Now that bankers are working less hard, they are getting home earlier. When they get home early, they have more time to help with food preparation.
"I cook every night now," boasts one ex-trader. "Since I left banking I've become very house-trained. I used to cook a bit, but at the bank I was always out, entertaining clients. That's changed a lot - I'm home early now and can make food from scratch. It's much cheaper."
The streets of London are (reputedly) full of bankers and hedge fund managers on Boris bikes (the rentable bikes pioneered by the Mayor of London). A year after their launch in 2010, it was claimed that the bikes were used almost exclusively by rich middle-aged men. Boris bikes were 'posh boy's toys' argued Ross Lydall in the Evening Standard after statistics showed that most Boris bikers were indeed white men earning more than £50k a year.
Boris bikes have been a money-saving revelation, the hedge fund manager told us. "I was spending £150 a week on taxis until I discovered Boris bikes. Now I cycle twenty miles a day. These days, my wife spends more on taxis than I do."
Putting your spouse to work may not save money, but it will at least bring more money in. The male bankers we spoke to were hesitant about insisting their wives got jobs ("There aren't any out there," said one). But wives themselves were more open to the idea.
"I work," said Adele (not her real name), the wife of a European banker in London. "My husband's bonuses are less, but we still have enough money coming in with two incomes."
Adele said she stopped working for a few years when she had her children and then retrained as a garden designer. "Being self-employed and having my own company means I can fit work in around the children," she said. "We used to have a nanny, but it's not necessary any more - I can work when the children are at school."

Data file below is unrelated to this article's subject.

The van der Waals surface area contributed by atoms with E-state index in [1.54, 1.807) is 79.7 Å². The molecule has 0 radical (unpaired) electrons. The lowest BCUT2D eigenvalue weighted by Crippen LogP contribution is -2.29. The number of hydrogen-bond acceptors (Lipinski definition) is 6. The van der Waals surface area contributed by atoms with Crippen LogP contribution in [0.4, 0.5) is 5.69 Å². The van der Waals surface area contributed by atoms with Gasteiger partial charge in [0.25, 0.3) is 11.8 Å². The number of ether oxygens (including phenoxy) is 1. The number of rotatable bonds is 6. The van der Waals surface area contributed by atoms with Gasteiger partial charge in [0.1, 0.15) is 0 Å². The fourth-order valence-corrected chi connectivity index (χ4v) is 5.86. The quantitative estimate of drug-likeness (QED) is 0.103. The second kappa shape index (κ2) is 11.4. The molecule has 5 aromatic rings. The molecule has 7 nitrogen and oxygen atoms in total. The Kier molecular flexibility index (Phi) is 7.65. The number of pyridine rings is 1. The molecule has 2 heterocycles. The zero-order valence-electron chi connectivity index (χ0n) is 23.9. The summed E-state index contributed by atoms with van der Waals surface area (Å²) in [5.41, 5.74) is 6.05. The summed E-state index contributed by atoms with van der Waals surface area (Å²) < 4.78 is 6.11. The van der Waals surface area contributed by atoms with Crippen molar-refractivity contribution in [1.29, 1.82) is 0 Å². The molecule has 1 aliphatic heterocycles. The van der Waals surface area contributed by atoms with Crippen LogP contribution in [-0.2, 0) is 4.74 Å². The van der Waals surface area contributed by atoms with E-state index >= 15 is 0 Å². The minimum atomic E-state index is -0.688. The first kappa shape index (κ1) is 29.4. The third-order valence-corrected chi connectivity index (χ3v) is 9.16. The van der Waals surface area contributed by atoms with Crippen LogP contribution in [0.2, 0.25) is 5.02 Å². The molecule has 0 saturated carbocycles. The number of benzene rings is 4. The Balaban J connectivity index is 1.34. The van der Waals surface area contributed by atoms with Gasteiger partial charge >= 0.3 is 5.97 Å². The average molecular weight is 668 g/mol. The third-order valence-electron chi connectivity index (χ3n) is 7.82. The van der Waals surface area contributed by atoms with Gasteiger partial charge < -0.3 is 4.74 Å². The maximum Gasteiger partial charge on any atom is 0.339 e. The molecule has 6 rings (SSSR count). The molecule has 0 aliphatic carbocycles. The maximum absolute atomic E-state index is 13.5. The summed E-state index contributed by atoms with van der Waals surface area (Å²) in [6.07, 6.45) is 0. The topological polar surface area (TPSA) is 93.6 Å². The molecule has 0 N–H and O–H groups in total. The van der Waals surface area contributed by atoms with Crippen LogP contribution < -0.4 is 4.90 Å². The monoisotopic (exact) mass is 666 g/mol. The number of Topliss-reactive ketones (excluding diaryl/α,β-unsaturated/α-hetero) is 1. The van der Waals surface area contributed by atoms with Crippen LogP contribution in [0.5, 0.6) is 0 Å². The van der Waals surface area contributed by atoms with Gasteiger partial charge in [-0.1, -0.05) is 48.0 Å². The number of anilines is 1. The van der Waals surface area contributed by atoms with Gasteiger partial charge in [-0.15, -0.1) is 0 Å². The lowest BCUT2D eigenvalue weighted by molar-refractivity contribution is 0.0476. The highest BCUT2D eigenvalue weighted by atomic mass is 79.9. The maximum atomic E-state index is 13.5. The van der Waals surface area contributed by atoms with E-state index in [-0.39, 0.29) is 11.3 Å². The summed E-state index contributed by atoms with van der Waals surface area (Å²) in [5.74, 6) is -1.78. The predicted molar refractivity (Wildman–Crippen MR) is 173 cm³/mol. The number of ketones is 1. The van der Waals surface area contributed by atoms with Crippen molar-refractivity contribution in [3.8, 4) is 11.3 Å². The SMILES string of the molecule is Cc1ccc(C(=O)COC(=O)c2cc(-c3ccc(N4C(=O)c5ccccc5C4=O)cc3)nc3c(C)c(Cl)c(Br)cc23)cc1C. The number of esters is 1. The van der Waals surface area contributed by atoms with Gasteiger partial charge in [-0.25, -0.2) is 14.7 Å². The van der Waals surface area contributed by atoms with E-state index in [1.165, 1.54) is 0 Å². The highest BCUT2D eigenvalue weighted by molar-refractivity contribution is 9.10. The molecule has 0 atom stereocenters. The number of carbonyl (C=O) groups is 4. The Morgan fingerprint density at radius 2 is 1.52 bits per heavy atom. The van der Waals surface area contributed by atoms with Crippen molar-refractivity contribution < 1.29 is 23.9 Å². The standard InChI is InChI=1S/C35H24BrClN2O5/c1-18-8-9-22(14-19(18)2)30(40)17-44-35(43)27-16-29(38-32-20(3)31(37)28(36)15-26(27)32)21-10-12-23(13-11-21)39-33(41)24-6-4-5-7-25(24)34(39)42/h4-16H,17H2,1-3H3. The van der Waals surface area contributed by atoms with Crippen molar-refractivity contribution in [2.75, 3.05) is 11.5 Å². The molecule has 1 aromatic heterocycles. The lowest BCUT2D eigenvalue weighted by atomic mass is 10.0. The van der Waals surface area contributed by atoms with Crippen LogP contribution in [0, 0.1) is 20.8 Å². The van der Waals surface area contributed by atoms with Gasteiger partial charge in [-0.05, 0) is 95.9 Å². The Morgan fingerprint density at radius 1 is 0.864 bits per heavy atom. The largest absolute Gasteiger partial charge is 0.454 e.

In the UK, the government says teenagers can start working from age 13, at which point they can start working 12 hours a week or 25 hours a week during school holidays. In the US, the Fair Labor Standards Act says students can work from age 14 and that 14-15 year-olds can work 18 hours a week during school times and 40+ hours a week during holidays.
In both countries, teenagers can work full time from age 16. One ex-banker told us she'd encouraged her teenagers to get weekend jobs.
Gigi, a member of staff at Knightsbridge-based Salou Dress agency, which buys and sells pre-owned designer clothes, said they have plenty of bankers' wives among their clientele. "People can certainly save money with us, as long as they don't mind having second things and clothes that are slightly out of season," she informed us.
Financiers' wives can also sell their unwanted clothing items via Salou. "A lot of women have a little clear out and cash-in their old jumpers," said Gigi.
If you want to raise the most money through clothes sales, however, it may be advisable to take to eBay. Salou charges sellers 50% of everything that's sold, said Gigi. "You can get someone to sell your clothes far more cheaply on eBay," she said.
The ex-Goldman banker we spoke to say he'd cancelled his Sky subscription. "I was paying £80 a month. Now I just watch the footy in the pub instead," he said.
Finally, one banker points out that you can save a lot of money if you own a car which is both fuel efficient and exempt from road tax. In the UK, a Toyota Prius ticks both boxes. "I swapped a Volvo for a Prius years ago," he said. "I've since saved a fortune in road tax, fuel and insurance."